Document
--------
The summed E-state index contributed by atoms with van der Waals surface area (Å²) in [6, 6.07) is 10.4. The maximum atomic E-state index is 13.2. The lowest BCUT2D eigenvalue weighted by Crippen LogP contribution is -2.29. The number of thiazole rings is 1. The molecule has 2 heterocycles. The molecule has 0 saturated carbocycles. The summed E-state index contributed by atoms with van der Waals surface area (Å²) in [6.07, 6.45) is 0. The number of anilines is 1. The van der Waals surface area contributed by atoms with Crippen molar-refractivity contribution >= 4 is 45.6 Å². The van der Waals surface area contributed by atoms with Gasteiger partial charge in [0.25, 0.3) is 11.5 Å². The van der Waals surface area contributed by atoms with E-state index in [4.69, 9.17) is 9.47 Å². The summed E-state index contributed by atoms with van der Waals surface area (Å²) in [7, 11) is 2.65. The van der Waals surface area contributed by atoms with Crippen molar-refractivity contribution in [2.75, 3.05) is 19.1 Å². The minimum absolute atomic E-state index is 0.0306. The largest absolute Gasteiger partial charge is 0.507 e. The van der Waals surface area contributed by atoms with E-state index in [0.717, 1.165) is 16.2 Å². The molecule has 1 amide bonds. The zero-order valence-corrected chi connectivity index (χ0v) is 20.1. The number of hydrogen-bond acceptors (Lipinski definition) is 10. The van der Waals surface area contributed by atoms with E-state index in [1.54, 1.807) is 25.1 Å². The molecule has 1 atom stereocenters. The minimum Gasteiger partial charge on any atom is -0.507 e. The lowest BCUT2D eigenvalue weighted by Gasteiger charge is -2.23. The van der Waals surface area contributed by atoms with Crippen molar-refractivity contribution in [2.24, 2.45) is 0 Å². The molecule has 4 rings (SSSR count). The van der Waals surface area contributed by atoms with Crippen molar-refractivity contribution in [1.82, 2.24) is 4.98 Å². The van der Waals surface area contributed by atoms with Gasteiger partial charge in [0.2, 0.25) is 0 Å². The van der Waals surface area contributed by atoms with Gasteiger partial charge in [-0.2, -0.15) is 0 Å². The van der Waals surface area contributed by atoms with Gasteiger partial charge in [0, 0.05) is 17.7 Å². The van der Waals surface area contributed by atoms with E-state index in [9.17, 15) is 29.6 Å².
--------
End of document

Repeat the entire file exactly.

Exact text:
The summed E-state index contributed by atoms with van der Waals surface area (Å²) in [6, 6.07) is 10.4. The maximum atomic E-state index is 13.2. The lowest BCUT2D eigenvalue weighted by Crippen LogP contribution is -2.29. The number of thiazole rings is 1. The molecule has 2 heterocycles. The molecule has 0 saturated carbocycles. The summed E-state index contributed by atoms with van der Waals surface area (Å²) in [6.07, 6.45) is 0. The number of anilines is 1. The van der Waals surface area contributed by atoms with Crippen molar-refractivity contribution >= 4 is 45.6 Å². The van der Waals surface area contributed by atoms with Gasteiger partial charge in [0.25, 0.3) is 11.5 Å². The van der Waals surface area contributed by atoms with E-state index in [4.69, 9.17) is 9.47 Å². The summed E-state index contributed by atoms with van der Waals surface area (Å²) in [7, 11) is 2.65. The van der Waals surface area contributed by atoms with Crippen molar-refractivity contribution in [2.75, 3.05) is 19.1 Å². The minimum absolute atomic E-state index is 0.0306. The largest absolute Gasteiger partial charge is 0.507 e. The van der Waals surface area contributed by atoms with E-state index in [0.717, 1.165) is 16.2 Å². The molecule has 1 amide bonds. The zero-order valence-corrected chi connectivity index (χ0v) is 20.1. The number of hydrogen-bond acceptors (Lipinski definition) is 10. The van der Waals surface area contributed by atoms with E-state index in [1.54, 1.807) is 25.1 Å². The molecule has 1 atom stereocenters. The minimum Gasteiger partial charge on any atom is -0.507 e. The lowest BCUT2D eigenvalue weighted by Gasteiger charge is -2.23. The van der Waals surface area contributed by atoms with Crippen molar-refractivity contribution in [2.24, 2.45) is 0 Å². The molecule has 4 rings (SSSR count). The van der Waals surface area contributed by atoms with Crippen molar-refractivity contribution in [1.82, 2.24) is 4.98 Å². The van der Waals surface area contributed by atoms with Gasteiger partial charge in [0.2, 0.25) is 0 Å². The van der Waals surface area contributed by atoms with Gasteiger partial charge in [-0.2, -0.15) is 0 Å². The van der Waals surface area contributed by atoms with Gasteiger partial charge in [0, 0.05) is 17.7 Å². The van der Waals surface area contributed by atoms with E-state index in [9.17, 15) is 29.6 Å².